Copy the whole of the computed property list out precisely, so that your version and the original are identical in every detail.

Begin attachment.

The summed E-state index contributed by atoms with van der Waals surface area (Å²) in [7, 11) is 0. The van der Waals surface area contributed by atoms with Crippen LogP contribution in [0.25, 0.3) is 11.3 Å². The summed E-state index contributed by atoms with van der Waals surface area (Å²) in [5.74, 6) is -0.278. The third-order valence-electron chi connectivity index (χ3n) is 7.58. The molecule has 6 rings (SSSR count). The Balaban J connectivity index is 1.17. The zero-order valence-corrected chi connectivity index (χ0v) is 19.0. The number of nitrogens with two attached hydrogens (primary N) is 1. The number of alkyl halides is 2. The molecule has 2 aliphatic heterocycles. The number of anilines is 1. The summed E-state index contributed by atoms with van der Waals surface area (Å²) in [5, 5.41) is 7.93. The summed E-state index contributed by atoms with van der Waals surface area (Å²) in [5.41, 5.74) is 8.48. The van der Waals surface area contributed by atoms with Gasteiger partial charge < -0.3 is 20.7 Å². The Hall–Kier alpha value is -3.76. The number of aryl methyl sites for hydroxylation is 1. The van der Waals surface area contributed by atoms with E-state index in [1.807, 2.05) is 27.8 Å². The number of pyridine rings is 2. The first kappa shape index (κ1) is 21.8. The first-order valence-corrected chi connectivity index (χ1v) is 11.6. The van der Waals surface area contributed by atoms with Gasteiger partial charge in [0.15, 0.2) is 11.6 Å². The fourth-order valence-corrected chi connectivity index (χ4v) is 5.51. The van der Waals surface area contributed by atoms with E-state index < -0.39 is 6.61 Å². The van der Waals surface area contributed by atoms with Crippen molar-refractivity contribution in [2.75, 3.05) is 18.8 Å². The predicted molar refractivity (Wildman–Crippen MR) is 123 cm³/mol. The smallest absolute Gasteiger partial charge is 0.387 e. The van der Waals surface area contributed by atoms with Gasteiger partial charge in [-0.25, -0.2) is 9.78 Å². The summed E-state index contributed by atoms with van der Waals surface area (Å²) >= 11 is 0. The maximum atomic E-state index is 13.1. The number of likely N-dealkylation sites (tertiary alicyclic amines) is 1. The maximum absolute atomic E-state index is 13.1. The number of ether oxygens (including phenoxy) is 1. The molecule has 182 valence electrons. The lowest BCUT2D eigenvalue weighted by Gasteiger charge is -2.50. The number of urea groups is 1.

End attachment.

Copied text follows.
The summed E-state index contributed by atoms with van der Waals surface area (Å²) in [7, 11) is 0. The van der Waals surface area contributed by atoms with Crippen LogP contribution in [0.25, 0.3) is 11.3 Å². The summed E-state index contributed by atoms with van der Waals surface area (Å²) in [5.74, 6) is -0.278. The third-order valence-electron chi connectivity index (χ3n) is 7.58. The molecule has 6 rings (SSSR count). The Balaban J connectivity index is 1.17. The zero-order valence-corrected chi connectivity index (χ0v) is 19.0. The number of nitrogens with two attached hydrogens (primary N) is 1. The number of alkyl halides is 2. The molecule has 2 aliphatic heterocycles. The number of anilines is 1. The summed E-state index contributed by atoms with van der Waals surface area (Å²) in [5, 5.41) is 7.93. The summed E-state index contributed by atoms with van der Waals surface area (Å²) in [5.41, 5.74) is 8.48. The van der Waals surface area contributed by atoms with Gasteiger partial charge < -0.3 is 20.7 Å². The Hall–Kier alpha value is -3.76. The number of aryl methyl sites for hydroxylation is 1. The van der Waals surface area contributed by atoms with E-state index in [1.807, 2.05) is 27.8 Å². The number of pyridine rings is 2. The first kappa shape index (κ1) is 21.8. The first-order valence-corrected chi connectivity index (χ1v) is 11.6. The van der Waals surface area contributed by atoms with Gasteiger partial charge in [0.15, 0.2) is 11.6 Å². The fourth-order valence-corrected chi connectivity index (χ4v) is 5.51. The van der Waals surface area contributed by atoms with E-state index < -0.39 is 6.61 Å². The van der Waals surface area contributed by atoms with Crippen molar-refractivity contribution in [2.75, 3.05) is 18.8 Å². The predicted molar refractivity (Wildman–Crippen MR) is 123 cm³/mol. The smallest absolute Gasteiger partial charge is 0.387 e. The van der Waals surface area contributed by atoms with Gasteiger partial charge in [-0.25, -0.2) is 9.78 Å². The summed E-state index contributed by atoms with van der Waals surface area (Å²) >= 11 is 0. The maximum atomic E-state index is 13.1. The number of likely N-dealkylation sites (tertiary alicyclic amines) is 1. The maximum absolute atomic E-state index is 13.1. The number of ether oxygens (including phenoxy) is 1. The molecule has 182 valence electrons. The lowest BCUT2D eigenvalue weighted by Gasteiger charge is -2.50. The number of urea groups is 1.